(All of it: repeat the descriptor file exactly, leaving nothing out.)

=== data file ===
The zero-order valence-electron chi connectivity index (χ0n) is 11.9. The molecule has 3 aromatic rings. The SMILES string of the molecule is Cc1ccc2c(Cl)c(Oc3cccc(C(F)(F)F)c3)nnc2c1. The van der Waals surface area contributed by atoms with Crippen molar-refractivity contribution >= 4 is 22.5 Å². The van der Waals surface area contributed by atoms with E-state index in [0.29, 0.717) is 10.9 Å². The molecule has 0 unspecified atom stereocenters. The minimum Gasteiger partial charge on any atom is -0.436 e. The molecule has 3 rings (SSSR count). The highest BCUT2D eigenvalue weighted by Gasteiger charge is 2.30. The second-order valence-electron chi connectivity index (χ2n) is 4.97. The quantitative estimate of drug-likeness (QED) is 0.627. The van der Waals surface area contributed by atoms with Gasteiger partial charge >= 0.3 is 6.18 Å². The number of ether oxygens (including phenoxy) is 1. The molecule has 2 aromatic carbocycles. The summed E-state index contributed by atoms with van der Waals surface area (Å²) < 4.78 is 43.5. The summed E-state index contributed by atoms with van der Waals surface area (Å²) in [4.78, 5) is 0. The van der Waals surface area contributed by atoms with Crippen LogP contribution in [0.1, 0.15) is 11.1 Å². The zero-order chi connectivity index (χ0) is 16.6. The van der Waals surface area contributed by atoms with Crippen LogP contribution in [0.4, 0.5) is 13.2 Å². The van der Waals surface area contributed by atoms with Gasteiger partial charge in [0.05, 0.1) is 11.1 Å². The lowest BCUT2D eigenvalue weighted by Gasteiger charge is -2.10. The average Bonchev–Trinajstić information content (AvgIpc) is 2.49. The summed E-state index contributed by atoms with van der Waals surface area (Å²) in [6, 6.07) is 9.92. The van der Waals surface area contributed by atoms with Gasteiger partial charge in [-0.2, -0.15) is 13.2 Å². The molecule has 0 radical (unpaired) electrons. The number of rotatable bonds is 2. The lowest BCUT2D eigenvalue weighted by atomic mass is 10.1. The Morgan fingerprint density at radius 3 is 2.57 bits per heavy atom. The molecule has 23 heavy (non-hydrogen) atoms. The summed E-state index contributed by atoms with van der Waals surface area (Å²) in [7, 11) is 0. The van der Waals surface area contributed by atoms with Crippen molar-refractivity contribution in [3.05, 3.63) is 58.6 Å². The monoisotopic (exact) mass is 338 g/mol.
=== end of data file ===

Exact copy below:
The zero-order valence-electron chi connectivity index (χ0n) is 11.9. The molecule has 3 aromatic rings. The SMILES string of the molecule is Cc1ccc2c(Cl)c(Oc3cccc(C(F)(F)F)c3)nnc2c1. The van der Waals surface area contributed by atoms with Crippen molar-refractivity contribution >= 4 is 22.5 Å². The van der Waals surface area contributed by atoms with E-state index in [0.29, 0.717) is 10.9 Å². The molecule has 0 unspecified atom stereocenters. The minimum Gasteiger partial charge on any atom is -0.436 e. The molecule has 3 rings (SSSR count). The highest BCUT2D eigenvalue weighted by Gasteiger charge is 2.30. The second-order valence-electron chi connectivity index (χ2n) is 4.97. The quantitative estimate of drug-likeness (QED) is 0.627. The van der Waals surface area contributed by atoms with Gasteiger partial charge >= 0.3 is 6.18 Å². The number of ether oxygens (including phenoxy) is 1. The molecule has 2 aromatic carbocycles. The summed E-state index contributed by atoms with van der Waals surface area (Å²) < 4.78 is 43.5. The summed E-state index contributed by atoms with van der Waals surface area (Å²) in [4.78, 5) is 0. The van der Waals surface area contributed by atoms with Crippen LogP contribution in [0.1, 0.15) is 11.1 Å². The zero-order chi connectivity index (χ0) is 16.6. The van der Waals surface area contributed by atoms with Crippen LogP contribution in [0.4, 0.5) is 13.2 Å². The van der Waals surface area contributed by atoms with Gasteiger partial charge in [0.05, 0.1) is 11.1 Å². The lowest BCUT2D eigenvalue weighted by Gasteiger charge is -2.10. The average Bonchev–Trinajstić information content (AvgIpc) is 2.49. The summed E-state index contributed by atoms with van der Waals surface area (Å²) in [6, 6.07) is 9.92. The van der Waals surface area contributed by atoms with Gasteiger partial charge in [-0.2, -0.15) is 13.2 Å². The molecule has 0 radical (unpaired) electrons. The number of rotatable bonds is 2. The lowest BCUT2D eigenvalue weighted by atomic mass is 10.1. The Morgan fingerprint density at radius 3 is 2.57 bits per heavy atom. The molecule has 23 heavy (non-hydrogen) atoms. The summed E-state index contributed by atoms with van der Waals surface area (Å²) in [7, 11) is 0. The van der Waals surface area contributed by atoms with Crippen molar-refractivity contribution in [3.05, 3.63) is 58.6 Å². The monoisotopic (exact) mass is 338 g/mol.